The presence of mimes at protests… can only happen in France, of course. I have no idea what political purpose they served, but I must admit they were amusing. I must also admit I was hoping they would also be tackled by cops for their very minor vandalisms, because they they would have to say something. Mimes are a good symbol for ecological protesters in general: they are there to be seen. And, I’d add, to feel good about and receive praise for their nonsensical works.

The presence of tear gas at ecological protests is not expected because WHAT a buzzkill, amirite? When the first tear gas flew the eco-warriors were so panicked thousands of them all ran in the wrong direction… and just kept marching that way. LOL, later comrades!

That was a new one. But I was hopeful, because instead of heading in the exact opposite direction of the Champs (as the eco-route had planned), they were now heading toward it – let’s retake the Champs, yes!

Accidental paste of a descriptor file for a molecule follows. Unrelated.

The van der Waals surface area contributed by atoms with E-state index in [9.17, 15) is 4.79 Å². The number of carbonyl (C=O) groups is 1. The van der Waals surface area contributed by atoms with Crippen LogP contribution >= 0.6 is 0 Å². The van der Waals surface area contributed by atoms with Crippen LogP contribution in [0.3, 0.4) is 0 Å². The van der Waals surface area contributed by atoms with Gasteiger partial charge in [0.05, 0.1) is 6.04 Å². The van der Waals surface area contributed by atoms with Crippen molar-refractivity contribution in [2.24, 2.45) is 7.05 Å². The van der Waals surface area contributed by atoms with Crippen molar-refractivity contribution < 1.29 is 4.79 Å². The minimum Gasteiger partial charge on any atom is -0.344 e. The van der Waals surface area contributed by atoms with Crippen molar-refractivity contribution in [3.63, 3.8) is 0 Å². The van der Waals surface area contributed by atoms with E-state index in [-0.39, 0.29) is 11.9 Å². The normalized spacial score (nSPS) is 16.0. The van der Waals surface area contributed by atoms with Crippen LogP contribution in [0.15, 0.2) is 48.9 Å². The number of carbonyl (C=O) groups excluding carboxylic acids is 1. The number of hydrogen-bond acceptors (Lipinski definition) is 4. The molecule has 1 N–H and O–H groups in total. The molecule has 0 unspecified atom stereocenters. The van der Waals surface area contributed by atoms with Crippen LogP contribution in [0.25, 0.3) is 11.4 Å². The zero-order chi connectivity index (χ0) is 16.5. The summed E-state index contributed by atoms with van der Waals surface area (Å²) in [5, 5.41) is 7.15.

No, eco-warriors planned to march in the exact opposite direction of the Champs (east, not west) and they were determined to make sure they stayed away from any possible conflict with cops that could create bad karma/force them to shower (the tear gas off) later. Eventually, the thousands all just turned around and marched in the proper direction. Inwardly, they were likely too egotistical to ask themselves if they looked like idiots.

Black Bloc must have got the address wrong

The violence which spooked the eco-kooks was provided by Black Bloc. We had arrived just in time to see it happen: